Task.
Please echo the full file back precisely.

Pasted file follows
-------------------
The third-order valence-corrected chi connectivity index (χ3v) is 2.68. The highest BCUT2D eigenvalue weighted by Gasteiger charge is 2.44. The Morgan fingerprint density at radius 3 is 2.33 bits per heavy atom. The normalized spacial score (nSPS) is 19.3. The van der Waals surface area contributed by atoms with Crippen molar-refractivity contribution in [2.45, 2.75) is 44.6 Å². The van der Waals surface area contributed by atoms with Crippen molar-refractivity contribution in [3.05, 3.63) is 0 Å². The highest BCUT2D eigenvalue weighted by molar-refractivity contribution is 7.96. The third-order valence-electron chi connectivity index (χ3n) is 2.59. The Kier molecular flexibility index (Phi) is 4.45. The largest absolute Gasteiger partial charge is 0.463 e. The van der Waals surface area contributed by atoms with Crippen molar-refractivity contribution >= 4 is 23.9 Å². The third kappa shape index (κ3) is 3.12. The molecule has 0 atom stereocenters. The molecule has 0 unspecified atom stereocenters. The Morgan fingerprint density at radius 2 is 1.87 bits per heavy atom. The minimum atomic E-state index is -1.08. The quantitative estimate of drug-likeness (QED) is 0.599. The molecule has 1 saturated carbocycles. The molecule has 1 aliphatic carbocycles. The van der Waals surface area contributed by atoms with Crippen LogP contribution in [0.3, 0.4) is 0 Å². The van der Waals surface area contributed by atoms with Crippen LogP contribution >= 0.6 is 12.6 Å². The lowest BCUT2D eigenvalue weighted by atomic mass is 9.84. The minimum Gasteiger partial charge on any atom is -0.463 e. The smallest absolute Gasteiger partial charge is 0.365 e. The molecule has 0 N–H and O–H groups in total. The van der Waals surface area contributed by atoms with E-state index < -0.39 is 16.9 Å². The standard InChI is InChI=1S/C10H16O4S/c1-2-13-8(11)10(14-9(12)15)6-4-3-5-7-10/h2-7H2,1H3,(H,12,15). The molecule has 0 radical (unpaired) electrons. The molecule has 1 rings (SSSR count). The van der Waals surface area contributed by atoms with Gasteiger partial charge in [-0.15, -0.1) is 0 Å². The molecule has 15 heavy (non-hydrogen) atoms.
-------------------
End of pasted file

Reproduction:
The third-order valence-corrected chi connectivity index (χ3v) is 2.68. The highest BCUT2D eigenvalue weighted by Gasteiger charge is 2.44. The Morgan fingerprint density at radius 3 is 2.33 bits per heavy atom. The normalized spacial score (nSPS) is 19.3. The van der Waals surface area contributed by atoms with Crippen molar-refractivity contribution in [2.45, 2.75) is 44.6 Å². The van der Waals surface area contributed by atoms with Crippen molar-refractivity contribution in [3.05, 3.63) is 0 Å². The highest BCUT2D eigenvalue weighted by molar-refractivity contribution is 7.96. The third-order valence-electron chi connectivity index (χ3n) is 2.59. The Kier molecular flexibility index (Phi) is 4.45. The largest absolute Gasteiger partial charge is 0.463 e. The van der Waals surface area contributed by atoms with Crippen molar-refractivity contribution >= 4 is 23.9 Å². The third kappa shape index (κ3) is 3.12. The molecule has 0 atom stereocenters. The molecule has 0 unspecified atom stereocenters. The Morgan fingerprint density at radius 2 is 1.87 bits per heavy atom. The minimum atomic E-state index is -1.08. The quantitative estimate of drug-likeness (QED) is 0.599. The molecule has 1 saturated carbocycles. The molecule has 1 aliphatic carbocycles. The van der Waals surface area contributed by atoms with Crippen LogP contribution in [0.3, 0.4) is 0 Å². The van der Waals surface area contributed by atoms with Crippen LogP contribution >= 0.6 is 12.6 Å². The lowest BCUT2D eigenvalue weighted by atomic mass is 9.84. The minimum Gasteiger partial charge on any atom is -0.463 e. The smallest absolute Gasteiger partial charge is 0.365 e. The molecule has 0 N–H and O–H groups in total. The van der Waals surface area contributed by atoms with E-state index < -0.39 is 16.9 Å². The standard InChI is InChI=1S/C10H16O4S/c1-2-13-8(11)10(14-9(12)15)6-4-3-5-7-10/h2-7H2,1H3,(H,12,15). The molecule has 0 radical (unpaired) electrons. The molecule has 1 rings (SSSR count). The van der Waals surface area contributed by atoms with Gasteiger partial charge in [-0.15, -0.1) is 0 Å². The molecule has 15 heavy (non-hydrogen) atoms.